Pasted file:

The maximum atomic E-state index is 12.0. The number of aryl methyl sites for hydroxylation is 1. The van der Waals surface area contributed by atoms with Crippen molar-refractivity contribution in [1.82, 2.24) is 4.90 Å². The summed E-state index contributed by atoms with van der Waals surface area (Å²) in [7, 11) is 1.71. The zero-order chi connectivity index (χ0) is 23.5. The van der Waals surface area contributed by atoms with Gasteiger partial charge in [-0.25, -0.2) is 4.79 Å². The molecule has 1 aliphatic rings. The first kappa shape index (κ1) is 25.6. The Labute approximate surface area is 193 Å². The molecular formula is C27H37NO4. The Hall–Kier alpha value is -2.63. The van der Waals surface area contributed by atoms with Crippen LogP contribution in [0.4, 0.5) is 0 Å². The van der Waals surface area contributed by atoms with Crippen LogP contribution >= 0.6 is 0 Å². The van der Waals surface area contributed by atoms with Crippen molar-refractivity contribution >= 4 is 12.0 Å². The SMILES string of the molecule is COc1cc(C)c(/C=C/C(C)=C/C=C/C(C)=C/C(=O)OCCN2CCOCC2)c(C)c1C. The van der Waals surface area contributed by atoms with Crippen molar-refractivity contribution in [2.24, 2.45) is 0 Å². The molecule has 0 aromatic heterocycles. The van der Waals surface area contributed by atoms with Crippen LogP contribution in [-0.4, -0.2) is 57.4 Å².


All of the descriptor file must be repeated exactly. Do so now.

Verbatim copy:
The maximum atomic E-state index is 12.0. The number of aryl methyl sites for hydroxylation is 1. The van der Waals surface area contributed by atoms with Crippen molar-refractivity contribution in [1.82, 2.24) is 4.90 Å². The summed E-state index contributed by atoms with van der Waals surface area (Å²) in [7, 11) is 1.71. The zero-order chi connectivity index (χ0) is 23.5. The van der Waals surface area contributed by atoms with Gasteiger partial charge in [-0.25, -0.2) is 4.79 Å². The molecule has 1 aliphatic rings. The first kappa shape index (κ1) is 25.6. The Labute approximate surface area is 193 Å². The molecular formula is C27H37NO4. The Hall–Kier alpha value is -2.63. The van der Waals surface area contributed by atoms with Crippen LogP contribution in [0.4, 0.5) is 0 Å². The van der Waals surface area contributed by atoms with Crippen LogP contribution >= 0.6 is 0 Å². The van der Waals surface area contributed by atoms with Crippen molar-refractivity contribution >= 4 is 12.0 Å². The SMILES string of the molecule is COc1cc(C)c(/C=C/C(C)=C/C=C/C(C)=C/C(=O)OCCN2CCOCC2)c(C)c1C. The van der Waals surface area contributed by atoms with Crippen molar-refractivity contribution in [2.24, 2.45) is 0 Å². The molecule has 0 aromatic heterocycles. The van der Waals surface area contributed by atoms with Crippen LogP contribution in [-0.4, -0.2) is 57.4 Å².